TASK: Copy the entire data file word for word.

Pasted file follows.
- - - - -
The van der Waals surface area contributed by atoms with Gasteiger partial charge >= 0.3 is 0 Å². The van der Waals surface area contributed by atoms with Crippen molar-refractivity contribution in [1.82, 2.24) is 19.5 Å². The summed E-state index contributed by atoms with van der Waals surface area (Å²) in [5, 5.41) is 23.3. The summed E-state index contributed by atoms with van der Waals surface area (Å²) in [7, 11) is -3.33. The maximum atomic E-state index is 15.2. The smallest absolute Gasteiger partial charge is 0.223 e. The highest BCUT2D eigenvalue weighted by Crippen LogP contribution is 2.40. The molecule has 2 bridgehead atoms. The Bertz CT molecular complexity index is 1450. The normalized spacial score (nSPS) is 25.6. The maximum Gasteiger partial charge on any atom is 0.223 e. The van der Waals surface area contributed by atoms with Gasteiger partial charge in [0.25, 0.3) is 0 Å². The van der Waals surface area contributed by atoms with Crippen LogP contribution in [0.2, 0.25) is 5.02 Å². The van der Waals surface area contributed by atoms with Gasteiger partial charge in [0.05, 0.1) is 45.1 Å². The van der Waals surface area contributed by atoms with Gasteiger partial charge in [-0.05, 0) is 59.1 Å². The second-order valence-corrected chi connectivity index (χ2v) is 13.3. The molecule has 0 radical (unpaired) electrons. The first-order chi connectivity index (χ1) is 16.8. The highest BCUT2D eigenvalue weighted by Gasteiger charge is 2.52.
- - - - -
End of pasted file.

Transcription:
The van der Waals surface area contributed by atoms with Gasteiger partial charge >= 0.3 is 0 Å². The van der Waals surface area contributed by atoms with Crippen molar-refractivity contribution in [1.82, 2.24) is 19.5 Å². The summed E-state index contributed by atoms with van der Waals surface area (Å²) in [5, 5.41) is 23.3. The summed E-state index contributed by atoms with van der Waals surface area (Å²) in [7, 11) is -3.33. The maximum atomic E-state index is 15.2. The smallest absolute Gasteiger partial charge is 0.223 e. The highest BCUT2D eigenvalue weighted by Crippen LogP contribution is 2.40. The molecule has 2 bridgehead atoms. The Bertz CT molecular complexity index is 1450. The normalized spacial score (nSPS) is 25.6. The maximum Gasteiger partial charge on any atom is 0.223 e. The van der Waals surface area contributed by atoms with Gasteiger partial charge in [0.25, 0.3) is 0 Å². The van der Waals surface area contributed by atoms with Crippen LogP contribution in [0.2, 0.25) is 5.02 Å². The van der Waals surface area contributed by atoms with Gasteiger partial charge in [0.05, 0.1) is 45.1 Å². The van der Waals surface area contributed by atoms with Gasteiger partial charge in [-0.05, 0) is 59.1 Å². The second-order valence-corrected chi connectivity index (χ2v) is 13.3. The molecule has 0 radical (unpaired) electrons. The first-order chi connectivity index (χ1) is 16.8. The highest BCUT2D eigenvalue weighted by Gasteiger charge is 2.52.